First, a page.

Ian Ayre claims Anfield expansion phase 2 is “not a smart investment”

12 October 2016

Liverpool chief executive Ian Ayre has provided more details on the proposed expansion of the Anfield Road End at Anfield, claiming that it is “not a smart investment for the business.”

Liverpool announced plans for the expansion of Anfield in April 2014, with two phases detailed. The first one, the expansion of the Main Stand, will be complete in January next year, while the second phase, expansion of the Anfield Road End, has outline planning permission but no timeline set.

Already though, FSG have been making noises suggesting they will not go ahead with phase two, which would take Anfield’s capacity to around 58,8000 and add 6,000 general admission (eg. no hospitality) seats.

Speaking at the latest supporters committee meeting, Ayre explained that: “A stand behind a goal doesn’t have the benefit of hospitality that would go a long way to meet the redevelopment costs.

“If you consider the redevelopment of Anfield Road from a purely General Admission perspective, building, say, 6,000 extra seats to take the capacity up to 60,000 would cost somewhere between £60m and £70m.

“At £12,000 to £13,000 per seat, it would take approximately 15 years to pay back, which is not a smart investment for the business. Therefore the Club needs to find a rounded solution that’s in the best interests of the football club.”

Quite why this is only just being spoken of is baffling, FSG knew the investment required when they announced the overall expansion two and a half years ago.

The ‘stand behind the goal’ was never planned to have hospitality seating, so why is this only now an issue for FSG?

The planning application for the Anfield Road End includes the option for eight apartments in the upper level of the stand, or alternatively commercial space.

LIVERPOOL, ENGLAND - Wednesday, January 25, 2012: Liverpool's owner John W. Henry and wife Linda Pizzuti during the Football League Cup Semi-Final 2nd Leg against Manchester City at Anfield. (Pic by David Rawcliffe/Propaganda)

While FSG have never fully committed to phase two, other than the proposed overall plan, they did make such assurances to outgoing chairman Martin Broughton upon purchasing the club six years ago this week.

“They [NESV] want to make sure they do the right thing on the stadium,” explained Broughton in October 2010.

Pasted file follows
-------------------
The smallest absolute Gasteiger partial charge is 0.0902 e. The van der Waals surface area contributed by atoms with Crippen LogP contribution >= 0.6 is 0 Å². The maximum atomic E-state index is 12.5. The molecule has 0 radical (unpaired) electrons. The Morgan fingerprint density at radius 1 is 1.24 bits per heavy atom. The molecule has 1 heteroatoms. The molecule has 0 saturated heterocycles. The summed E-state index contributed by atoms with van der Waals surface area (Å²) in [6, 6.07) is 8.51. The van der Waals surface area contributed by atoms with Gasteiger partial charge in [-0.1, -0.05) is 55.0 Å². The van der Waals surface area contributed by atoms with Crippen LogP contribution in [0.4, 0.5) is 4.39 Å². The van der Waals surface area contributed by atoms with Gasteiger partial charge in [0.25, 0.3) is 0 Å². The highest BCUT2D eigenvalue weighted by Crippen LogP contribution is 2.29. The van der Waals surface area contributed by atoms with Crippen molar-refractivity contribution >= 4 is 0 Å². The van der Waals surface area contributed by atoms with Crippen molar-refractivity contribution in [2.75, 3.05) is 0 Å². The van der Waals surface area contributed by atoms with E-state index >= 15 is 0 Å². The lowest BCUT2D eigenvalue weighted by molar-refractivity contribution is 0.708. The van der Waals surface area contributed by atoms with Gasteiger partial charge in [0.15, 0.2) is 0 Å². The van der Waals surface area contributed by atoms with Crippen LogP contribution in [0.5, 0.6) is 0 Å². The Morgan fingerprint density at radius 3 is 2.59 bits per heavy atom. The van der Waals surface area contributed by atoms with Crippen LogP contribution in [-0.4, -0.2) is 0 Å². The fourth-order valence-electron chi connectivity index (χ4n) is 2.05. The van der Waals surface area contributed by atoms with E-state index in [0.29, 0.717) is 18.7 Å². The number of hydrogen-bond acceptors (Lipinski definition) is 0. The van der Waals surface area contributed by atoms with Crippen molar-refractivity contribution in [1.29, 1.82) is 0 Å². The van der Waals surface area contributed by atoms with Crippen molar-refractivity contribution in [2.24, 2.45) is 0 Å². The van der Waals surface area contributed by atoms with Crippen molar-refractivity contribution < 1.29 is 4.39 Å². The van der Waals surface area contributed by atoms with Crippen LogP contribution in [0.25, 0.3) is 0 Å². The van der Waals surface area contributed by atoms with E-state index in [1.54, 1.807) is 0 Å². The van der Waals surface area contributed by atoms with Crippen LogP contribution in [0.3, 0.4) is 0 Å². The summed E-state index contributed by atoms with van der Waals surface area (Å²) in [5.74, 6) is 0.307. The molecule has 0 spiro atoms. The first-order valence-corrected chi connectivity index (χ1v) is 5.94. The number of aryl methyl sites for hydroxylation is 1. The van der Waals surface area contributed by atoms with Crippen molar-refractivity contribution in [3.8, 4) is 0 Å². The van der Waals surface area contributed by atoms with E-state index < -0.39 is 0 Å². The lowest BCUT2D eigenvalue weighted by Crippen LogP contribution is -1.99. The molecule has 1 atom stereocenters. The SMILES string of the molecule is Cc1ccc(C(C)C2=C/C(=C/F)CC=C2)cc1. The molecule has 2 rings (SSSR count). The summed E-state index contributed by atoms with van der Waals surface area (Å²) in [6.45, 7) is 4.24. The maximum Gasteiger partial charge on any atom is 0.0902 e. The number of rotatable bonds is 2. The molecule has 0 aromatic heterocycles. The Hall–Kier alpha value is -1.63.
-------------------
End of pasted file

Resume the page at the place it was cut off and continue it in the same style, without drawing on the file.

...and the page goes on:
“They have built stadiums and they have restored stadiums. They have not committed to which is the right thing.

“We will have a stadium of more than 60,000. We will get substantial stadium development.”

Speaking in New York last month, principal owner John Henry seemed to suggest that ticket prices being an “issue” puts Anfield Road expansion in doubt. “That may foreclose further expansion. We’ll have to see,” he said.

“This will be our legacy at Liverpool, resolving the stadium issue,” said chairman Werner in an interview with The Telegraph in June 2014.

“We did not want to make any promises that could not be delivered so we wanted a solution, but a solution was not as simple because of cost and time issues.

“We could have built a new stadium but we always felt the fans have an emotional attachment to Anfield, just like the Boston Red Sox with Fenway Park.”

It now appears FSG are backtracking on phase two, and their overall promise to deliver a 60,000 seater stadium one way or another.

LIVERPOOL, ENGLAND - Friday, September 9, 2016: A general view of Anfield as seen from the upper tier of the new Main Stand during the Liverpool FC Main Stand opening event at Anfield. (Pic by David Rawcliffe/Propaganda)

The new Main Stand, which cost around £115 million to build, is expected to pay for itself within five years; boosting matchday revenue by £20 million per season, plus naming rights are being sold for between £5-7 million per season.

Ayre’s claim that the Anfield Road Stand will take 15 years to pay back doesn’t seem to take into account the potential apartments or commercial space.

Surely the cost of the two phases should be taken combined, rather than isolated as two separate business decisions, after all it was about providing a 60,000 seater stadium.

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